For the half-year to 31 December 2014, the IPKat's regular team is supplemented by contributions from guest bloggers Rebecca Gulbul, Lucas Michels and Marie-Andrée Weiss.

Regular round-ups of the previous week's blogposts are kindly compiled by Alberto Bellan.

Tuesday, 1 April 2008

PTMG in Dublin, Day One

Monday was Day One of the Pharmaceutical Trade Marks Group (PTMG) spring conference, held this year at the Four Seasons Hotel, Dublin. Its theme was "Creating, Building and Maintaining Brand Equity". A gathering of some 300 people attended the first two sessions and then made their way to the hallowed halls of Trinity College, to partake in a delicious repast and what looked suspiciously to the IPKat like plenty of pre-drink drinks.

First to the podium was Gregor Vos (Klos Morel Vos & Schaap, Amsterdam). Gregor gave this year's annual review of significant recent cases. Professing himself to be "biased", Gregor treated the audience to a fairly damning review of various European Court of Justice decisions, reserving plenty of spleen for that Court's rulings in G-Star, Opel and Washing Tablets and for the Court of First Instance ruling in SUN/SUNPLUS. In short, he made it plain that he was on the side of trade mark applicants against stingy granting authorities and on the side of plaintiffs against alleged infringers. It was fast and furious stuff, with a few sharp jibes against harmonisation in general, and the concept of the Benelux in particular (though the IPKat will always consider EUROPOLIS a rotten mark to make a fight over).

Next to speak was the IPKat's team blogger Jeremy, who delivered this year's Alan Cox Memorial Lecture: "Healthy, Wealthy and Wise: Trade Marks and Non-Proprietary Names Revisited". Jeremy sought to place the concept of the INN within the relationship between the trade mark and the brand, then questioned the legal basis upon which the World Health Organization purported to place words in the public domain and speculated as to the apparent reluctance of the WHO and WIPO to work more closely in this field. He explained that this talk was very much "work in progress" and called for comments and suggestions from the audience since there was little in the way of classical legal literature or web-based information as to how the INN system really worked.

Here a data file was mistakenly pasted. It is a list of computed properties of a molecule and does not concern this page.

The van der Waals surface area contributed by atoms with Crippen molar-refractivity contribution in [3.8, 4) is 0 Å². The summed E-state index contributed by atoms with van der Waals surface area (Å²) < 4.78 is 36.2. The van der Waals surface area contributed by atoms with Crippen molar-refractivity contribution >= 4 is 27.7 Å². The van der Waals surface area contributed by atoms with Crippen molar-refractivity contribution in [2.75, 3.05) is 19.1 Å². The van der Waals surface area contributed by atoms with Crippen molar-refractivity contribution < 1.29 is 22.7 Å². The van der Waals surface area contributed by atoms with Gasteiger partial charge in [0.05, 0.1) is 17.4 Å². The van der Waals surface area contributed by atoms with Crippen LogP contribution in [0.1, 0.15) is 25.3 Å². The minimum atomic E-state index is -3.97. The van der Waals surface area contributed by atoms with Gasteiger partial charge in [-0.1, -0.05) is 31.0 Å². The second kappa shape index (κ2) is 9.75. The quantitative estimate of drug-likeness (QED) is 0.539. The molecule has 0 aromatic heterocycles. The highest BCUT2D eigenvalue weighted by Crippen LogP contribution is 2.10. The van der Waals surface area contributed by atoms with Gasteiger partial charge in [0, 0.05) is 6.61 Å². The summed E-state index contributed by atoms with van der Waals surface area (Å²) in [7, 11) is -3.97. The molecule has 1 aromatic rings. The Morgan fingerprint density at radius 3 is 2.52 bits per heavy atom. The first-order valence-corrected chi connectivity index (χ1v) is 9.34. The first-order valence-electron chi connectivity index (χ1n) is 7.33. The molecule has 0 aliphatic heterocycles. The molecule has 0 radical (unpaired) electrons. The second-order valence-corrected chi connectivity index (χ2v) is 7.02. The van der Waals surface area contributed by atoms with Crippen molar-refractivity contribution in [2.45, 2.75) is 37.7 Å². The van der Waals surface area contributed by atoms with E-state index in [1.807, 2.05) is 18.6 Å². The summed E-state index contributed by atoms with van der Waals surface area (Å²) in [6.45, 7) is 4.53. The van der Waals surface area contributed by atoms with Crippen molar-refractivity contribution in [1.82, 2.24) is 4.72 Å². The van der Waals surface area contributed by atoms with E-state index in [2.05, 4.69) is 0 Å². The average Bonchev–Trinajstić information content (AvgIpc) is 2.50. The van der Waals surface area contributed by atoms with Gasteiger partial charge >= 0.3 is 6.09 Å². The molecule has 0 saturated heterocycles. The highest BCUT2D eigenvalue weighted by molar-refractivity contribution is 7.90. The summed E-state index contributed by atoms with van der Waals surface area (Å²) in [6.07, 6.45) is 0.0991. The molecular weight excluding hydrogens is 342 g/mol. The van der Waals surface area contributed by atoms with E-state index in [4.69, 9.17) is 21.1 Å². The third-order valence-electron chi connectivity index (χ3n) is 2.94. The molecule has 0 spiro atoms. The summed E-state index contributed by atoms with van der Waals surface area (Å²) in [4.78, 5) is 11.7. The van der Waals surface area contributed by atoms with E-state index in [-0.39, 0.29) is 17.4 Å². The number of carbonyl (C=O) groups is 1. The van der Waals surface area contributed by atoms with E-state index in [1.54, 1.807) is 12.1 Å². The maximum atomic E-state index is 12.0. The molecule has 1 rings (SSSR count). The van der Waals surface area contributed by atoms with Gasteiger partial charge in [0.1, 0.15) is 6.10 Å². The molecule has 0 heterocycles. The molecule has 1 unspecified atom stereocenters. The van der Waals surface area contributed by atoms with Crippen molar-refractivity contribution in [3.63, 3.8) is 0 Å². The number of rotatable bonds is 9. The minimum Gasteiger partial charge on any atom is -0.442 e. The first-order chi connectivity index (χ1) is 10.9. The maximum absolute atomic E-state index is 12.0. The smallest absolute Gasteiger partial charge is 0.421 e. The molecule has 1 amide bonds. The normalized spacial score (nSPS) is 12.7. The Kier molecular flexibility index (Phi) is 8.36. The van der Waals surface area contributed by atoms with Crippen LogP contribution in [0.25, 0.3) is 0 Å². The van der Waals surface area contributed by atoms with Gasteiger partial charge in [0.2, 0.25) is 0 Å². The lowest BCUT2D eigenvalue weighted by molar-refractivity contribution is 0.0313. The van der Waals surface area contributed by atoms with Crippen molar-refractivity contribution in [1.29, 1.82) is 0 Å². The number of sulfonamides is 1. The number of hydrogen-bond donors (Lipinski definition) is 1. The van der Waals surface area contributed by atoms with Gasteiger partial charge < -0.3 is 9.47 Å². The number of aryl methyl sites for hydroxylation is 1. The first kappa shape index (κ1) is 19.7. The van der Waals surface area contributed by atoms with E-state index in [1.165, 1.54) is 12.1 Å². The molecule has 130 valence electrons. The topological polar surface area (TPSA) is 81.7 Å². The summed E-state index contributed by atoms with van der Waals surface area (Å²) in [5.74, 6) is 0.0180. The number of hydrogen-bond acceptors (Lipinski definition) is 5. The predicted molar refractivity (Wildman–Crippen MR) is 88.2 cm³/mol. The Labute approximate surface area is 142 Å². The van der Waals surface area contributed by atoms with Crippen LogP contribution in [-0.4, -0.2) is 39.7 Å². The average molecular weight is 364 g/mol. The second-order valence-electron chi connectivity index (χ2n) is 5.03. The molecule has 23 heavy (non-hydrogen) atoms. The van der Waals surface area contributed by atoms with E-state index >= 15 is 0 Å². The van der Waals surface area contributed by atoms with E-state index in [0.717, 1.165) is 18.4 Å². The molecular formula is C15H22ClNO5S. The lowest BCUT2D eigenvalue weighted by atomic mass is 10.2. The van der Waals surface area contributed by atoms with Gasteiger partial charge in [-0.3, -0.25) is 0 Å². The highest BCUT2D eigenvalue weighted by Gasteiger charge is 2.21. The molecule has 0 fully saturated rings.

Following a lengthy post-lecture coffee-break-cum-networking interlude, dinner at Trinity College was a most pleasant way for most of us to round off the day. Dinner concluded with a breathtaking (if you were dancing) display of Irish dance by a group of wholesome lads and lasses who performed under the name Celtic Mist. And so to blog ...

1 comment:

Anonymous said...

Disappointing not to see any local contributions on the agenda.

Also wondering what the Kat's Lounge Suit consisted of for the Trinity College event!

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